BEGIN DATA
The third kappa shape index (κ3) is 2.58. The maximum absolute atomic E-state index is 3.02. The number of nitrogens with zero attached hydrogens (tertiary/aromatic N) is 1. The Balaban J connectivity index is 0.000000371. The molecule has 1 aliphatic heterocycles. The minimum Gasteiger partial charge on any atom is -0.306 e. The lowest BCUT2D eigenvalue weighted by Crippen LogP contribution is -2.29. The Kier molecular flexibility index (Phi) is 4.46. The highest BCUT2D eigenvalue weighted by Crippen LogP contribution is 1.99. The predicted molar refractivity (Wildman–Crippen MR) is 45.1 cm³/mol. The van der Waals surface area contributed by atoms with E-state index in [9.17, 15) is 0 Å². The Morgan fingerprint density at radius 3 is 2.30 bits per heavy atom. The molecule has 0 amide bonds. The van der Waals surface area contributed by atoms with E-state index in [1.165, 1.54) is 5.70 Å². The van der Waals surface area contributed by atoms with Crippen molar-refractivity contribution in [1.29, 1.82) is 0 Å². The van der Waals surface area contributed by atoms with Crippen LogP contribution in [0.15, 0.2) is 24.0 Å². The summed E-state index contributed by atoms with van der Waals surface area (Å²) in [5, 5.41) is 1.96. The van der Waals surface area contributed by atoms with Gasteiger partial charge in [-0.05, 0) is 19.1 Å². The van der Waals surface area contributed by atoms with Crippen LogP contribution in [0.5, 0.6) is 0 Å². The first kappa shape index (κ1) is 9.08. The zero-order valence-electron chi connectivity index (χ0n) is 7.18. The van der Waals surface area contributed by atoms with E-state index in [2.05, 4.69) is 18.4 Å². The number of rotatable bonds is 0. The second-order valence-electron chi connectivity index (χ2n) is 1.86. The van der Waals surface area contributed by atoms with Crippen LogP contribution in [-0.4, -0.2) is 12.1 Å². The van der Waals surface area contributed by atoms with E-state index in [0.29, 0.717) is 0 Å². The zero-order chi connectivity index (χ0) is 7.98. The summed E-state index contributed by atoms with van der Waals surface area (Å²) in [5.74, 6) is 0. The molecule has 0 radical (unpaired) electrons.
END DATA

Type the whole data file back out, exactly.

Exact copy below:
The third kappa shape index (κ3) is 2.58. The maximum absolute atomic E-state index is 3.02. The number of nitrogens with zero attached hydrogens (tertiary/aromatic N) is 1. The Balaban J connectivity index is 0.000000371. The molecule has 1 aliphatic heterocycles. The minimum Gasteiger partial charge on any atom is -0.306 e. The lowest BCUT2D eigenvalue weighted by Crippen LogP contribution is -2.29. The Kier molecular flexibility index (Phi) is 4.46. The highest BCUT2D eigenvalue weighted by Crippen LogP contribution is 1.99. The predicted molar refractivity (Wildman–Crippen MR) is 45.1 cm³/mol. The van der Waals surface area contributed by atoms with E-state index in [9.17, 15) is 0 Å². The Morgan fingerprint density at radius 3 is 2.30 bits per heavy atom. The molecule has 0 amide bonds. The van der Waals surface area contributed by atoms with E-state index in [1.165, 1.54) is 5.70 Å². The van der Waals surface area contributed by atoms with Crippen molar-refractivity contribution in [1.29, 1.82) is 0 Å². The van der Waals surface area contributed by atoms with Crippen LogP contribution in [0.15, 0.2) is 24.0 Å². The summed E-state index contributed by atoms with van der Waals surface area (Å²) in [5, 5.41) is 1.96. The van der Waals surface area contributed by atoms with Gasteiger partial charge in [-0.05, 0) is 19.1 Å². The van der Waals surface area contributed by atoms with Crippen LogP contribution in [0.5, 0.6) is 0 Å². The first kappa shape index (κ1) is 9.08. The zero-order valence-electron chi connectivity index (χ0n) is 7.18. The van der Waals surface area contributed by atoms with E-state index in [2.05, 4.69) is 18.4 Å². The number of rotatable bonds is 0. The second-order valence-electron chi connectivity index (χ2n) is 1.86. The van der Waals surface area contributed by atoms with Crippen LogP contribution in [-0.4, -0.2) is 12.1 Å². The van der Waals surface area contributed by atoms with E-state index in [0.29, 0.717) is 0 Å². The zero-order chi connectivity index (χ0) is 7.98. The summed E-state index contributed by atoms with van der Waals surface area (Å²) in [5.74, 6) is 0. The molecule has 0 radical (unpaired) electrons.